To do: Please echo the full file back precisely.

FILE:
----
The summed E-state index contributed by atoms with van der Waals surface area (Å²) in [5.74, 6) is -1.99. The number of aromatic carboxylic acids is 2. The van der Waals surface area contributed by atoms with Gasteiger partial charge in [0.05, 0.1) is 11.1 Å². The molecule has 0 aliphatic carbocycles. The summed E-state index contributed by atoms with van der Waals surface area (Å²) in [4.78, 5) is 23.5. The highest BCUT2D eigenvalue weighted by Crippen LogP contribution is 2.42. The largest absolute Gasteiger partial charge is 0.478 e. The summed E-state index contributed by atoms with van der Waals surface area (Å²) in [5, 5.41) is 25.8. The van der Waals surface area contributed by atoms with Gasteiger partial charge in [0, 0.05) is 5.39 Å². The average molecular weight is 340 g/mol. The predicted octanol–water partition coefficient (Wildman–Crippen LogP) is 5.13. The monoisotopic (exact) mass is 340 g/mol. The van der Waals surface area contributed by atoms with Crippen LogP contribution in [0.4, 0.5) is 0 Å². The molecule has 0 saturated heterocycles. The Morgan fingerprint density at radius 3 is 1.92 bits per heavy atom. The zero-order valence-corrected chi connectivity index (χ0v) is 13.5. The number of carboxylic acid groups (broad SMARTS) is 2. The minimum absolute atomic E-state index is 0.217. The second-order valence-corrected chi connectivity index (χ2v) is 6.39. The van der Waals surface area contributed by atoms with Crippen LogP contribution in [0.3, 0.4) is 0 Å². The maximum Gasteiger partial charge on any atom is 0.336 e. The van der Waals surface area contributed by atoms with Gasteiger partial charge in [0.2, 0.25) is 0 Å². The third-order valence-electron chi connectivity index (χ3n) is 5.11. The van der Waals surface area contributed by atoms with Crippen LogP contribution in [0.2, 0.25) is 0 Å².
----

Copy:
The summed E-state index contributed by atoms with van der Waals surface area (Å²) in [5.74, 6) is -1.99. The number of aromatic carboxylic acids is 2. The van der Waals surface area contributed by atoms with Gasteiger partial charge in [0.05, 0.1) is 11.1 Å². The molecule has 0 aliphatic carbocycles. The summed E-state index contributed by atoms with van der Waals surface area (Å²) in [4.78, 5) is 23.5. The highest BCUT2D eigenvalue weighted by Crippen LogP contribution is 2.42. The largest absolute Gasteiger partial charge is 0.478 e. The summed E-state index contributed by atoms with van der Waals surface area (Å²) in [5, 5.41) is 25.8. The van der Waals surface area contributed by atoms with Gasteiger partial charge in [0, 0.05) is 5.39 Å². The average molecular weight is 340 g/mol. The predicted octanol–water partition coefficient (Wildman–Crippen LogP) is 5.13. The monoisotopic (exact) mass is 340 g/mol. The van der Waals surface area contributed by atoms with Crippen LogP contribution in [0.4, 0.5) is 0 Å². The molecule has 0 saturated heterocycles. The Morgan fingerprint density at radius 3 is 1.92 bits per heavy atom. The zero-order valence-corrected chi connectivity index (χ0v) is 13.5. The number of carboxylic acid groups (broad SMARTS) is 2. The minimum absolute atomic E-state index is 0.217. The second-order valence-corrected chi connectivity index (χ2v) is 6.39. The van der Waals surface area contributed by atoms with Crippen LogP contribution in [0.3, 0.4) is 0 Å². The maximum Gasteiger partial charge on any atom is 0.336 e. The van der Waals surface area contributed by atoms with Gasteiger partial charge in [0.2, 0.25) is 0 Å². The third-order valence-electron chi connectivity index (χ3n) is 5.11. The van der Waals surface area contributed by atoms with Crippen LogP contribution in [0.2, 0.25) is 0 Å².